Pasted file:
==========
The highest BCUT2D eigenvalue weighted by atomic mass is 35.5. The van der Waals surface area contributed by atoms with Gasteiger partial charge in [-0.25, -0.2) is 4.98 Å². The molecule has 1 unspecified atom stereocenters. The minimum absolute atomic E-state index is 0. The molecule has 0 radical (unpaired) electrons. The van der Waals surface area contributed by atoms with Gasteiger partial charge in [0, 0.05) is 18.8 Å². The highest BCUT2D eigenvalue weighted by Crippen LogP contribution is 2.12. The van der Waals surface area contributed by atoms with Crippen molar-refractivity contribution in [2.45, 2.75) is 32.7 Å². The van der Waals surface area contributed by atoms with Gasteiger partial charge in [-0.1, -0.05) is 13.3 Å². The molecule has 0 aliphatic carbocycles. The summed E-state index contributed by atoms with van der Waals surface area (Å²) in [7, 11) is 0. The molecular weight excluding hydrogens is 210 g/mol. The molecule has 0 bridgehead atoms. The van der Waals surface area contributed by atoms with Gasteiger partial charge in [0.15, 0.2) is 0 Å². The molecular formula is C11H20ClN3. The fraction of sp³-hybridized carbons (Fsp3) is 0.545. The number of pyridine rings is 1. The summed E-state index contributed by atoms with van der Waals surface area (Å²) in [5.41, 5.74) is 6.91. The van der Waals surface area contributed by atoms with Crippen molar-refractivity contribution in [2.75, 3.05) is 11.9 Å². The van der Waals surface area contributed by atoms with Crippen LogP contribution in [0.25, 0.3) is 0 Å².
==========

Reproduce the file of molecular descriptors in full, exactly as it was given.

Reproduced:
The highest BCUT2D eigenvalue weighted by atomic mass is 35.5. The van der Waals surface area contributed by atoms with Gasteiger partial charge in [-0.25, -0.2) is 4.98 Å². The molecule has 1 unspecified atom stereocenters. The minimum absolute atomic E-state index is 0. The molecule has 0 radical (unpaired) electrons. The van der Waals surface area contributed by atoms with Gasteiger partial charge in [0, 0.05) is 18.8 Å². The highest BCUT2D eigenvalue weighted by Crippen LogP contribution is 2.12. The van der Waals surface area contributed by atoms with Crippen molar-refractivity contribution in [2.45, 2.75) is 32.7 Å². The van der Waals surface area contributed by atoms with Gasteiger partial charge in [-0.1, -0.05) is 13.3 Å². The molecule has 0 aliphatic carbocycles. The summed E-state index contributed by atoms with van der Waals surface area (Å²) in [7, 11) is 0. The molecular weight excluding hydrogens is 210 g/mol. The molecule has 0 bridgehead atoms. The van der Waals surface area contributed by atoms with Gasteiger partial charge in [0.15, 0.2) is 0 Å². The molecular formula is C11H20ClN3. The fraction of sp³-hybridized carbons (Fsp3) is 0.545. The number of pyridine rings is 1. The summed E-state index contributed by atoms with van der Waals surface area (Å²) in [5.41, 5.74) is 6.91. The van der Waals surface area contributed by atoms with Crippen molar-refractivity contribution in [2.75, 3.05) is 11.9 Å². The van der Waals surface area contributed by atoms with Crippen LogP contribution in [0.25, 0.3) is 0 Å².